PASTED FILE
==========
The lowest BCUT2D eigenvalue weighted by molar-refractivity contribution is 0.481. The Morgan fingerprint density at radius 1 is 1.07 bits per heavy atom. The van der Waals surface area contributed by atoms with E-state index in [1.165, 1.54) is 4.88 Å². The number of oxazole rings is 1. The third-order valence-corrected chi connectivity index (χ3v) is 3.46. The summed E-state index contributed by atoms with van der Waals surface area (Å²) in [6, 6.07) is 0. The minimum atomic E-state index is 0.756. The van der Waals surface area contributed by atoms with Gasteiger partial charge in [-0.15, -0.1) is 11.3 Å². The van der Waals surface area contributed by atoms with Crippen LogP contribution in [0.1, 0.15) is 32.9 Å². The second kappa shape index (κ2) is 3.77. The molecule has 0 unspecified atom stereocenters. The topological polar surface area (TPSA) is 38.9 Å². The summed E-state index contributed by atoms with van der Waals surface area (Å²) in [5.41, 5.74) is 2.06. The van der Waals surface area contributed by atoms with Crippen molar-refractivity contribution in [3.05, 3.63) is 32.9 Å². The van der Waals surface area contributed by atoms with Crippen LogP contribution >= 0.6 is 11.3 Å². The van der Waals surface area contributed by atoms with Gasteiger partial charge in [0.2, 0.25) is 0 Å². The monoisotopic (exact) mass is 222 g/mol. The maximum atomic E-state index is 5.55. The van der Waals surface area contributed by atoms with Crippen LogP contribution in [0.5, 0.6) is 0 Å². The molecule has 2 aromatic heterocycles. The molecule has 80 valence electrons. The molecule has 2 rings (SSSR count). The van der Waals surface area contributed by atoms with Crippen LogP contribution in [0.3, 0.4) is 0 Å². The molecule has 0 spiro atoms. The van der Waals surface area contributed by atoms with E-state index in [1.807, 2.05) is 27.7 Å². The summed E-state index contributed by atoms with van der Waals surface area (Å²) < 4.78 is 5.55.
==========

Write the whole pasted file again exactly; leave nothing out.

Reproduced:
The lowest BCUT2D eigenvalue weighted by molar-refractivity contribution is 0.481. The Morgan fingerprint density at radius 1 is 1.07 bits per heavy atom. The van der Waals surface area contributed by atoms with E-state index in [1.165, 1.54) is 4.88 Å². The number of oxazole rings is 1. The third-order valence-corrected chi connectivity index (χ3v) is 3.46. The summed E-state index contributed by atoms with van der Waals surface area (Å²) in [6, 6.07) is 0. The minimum atomic E-state index is 0.756. The van der Waals surface area contributed by atoms with Gasteiger partial charge in [-0.15, -0.1) is 11.3 Å². The van der Waals surface area contributed by atoms with Crippen LogP contribution in [0.1, 0.15) is 32.9 Å². The second kappa shape index (κ2) is 3.77. The molecule has 0 unspecified atom stereocenters. The topological polar surface area (TPSA) is 38.9 Å². The summed E-state index contributed by atoms with van der Waals surface area (Å²) in [5.41, 5.74) is 2.06. The van der Waals surface area contributed by atoms with Crippen molar-refractivity contribution in [3.05, 3.63) is 32.9 Å². The van der Waals surface area contributed by atoms with Crippen LogP contribution >= 0.6 is 11.3 Å². The van der Waals surface area contributed by atoms with Gasteiger partial charge in [0.2, 0.25) is 0 Å². The monoisotopic (exact) mass is 222 g/mol. The maximum atomic E-state index is 5.55. The van der Waals surface area contributed by atoms with Crippen LogP contribution in [0.5, 0.6) is 0 Å². The molecule has 2 aromatic heterocycles. The molecule has 80 valence electrons. The molecule has 2 rings (SSSR count). The van der Waals surface area contributed by atoms with Crippen LogP contribution in [0.3, 0.4) is 0 Å². The molecule has 0 spiro atoms. The van der Waals surface area contributed by atoms with E-state index in [1.807, 2.05) is 27.7 Å². The summed E-state index contributed by atoms with van der Waals surface area (Å²) < 4.78 is 5.55.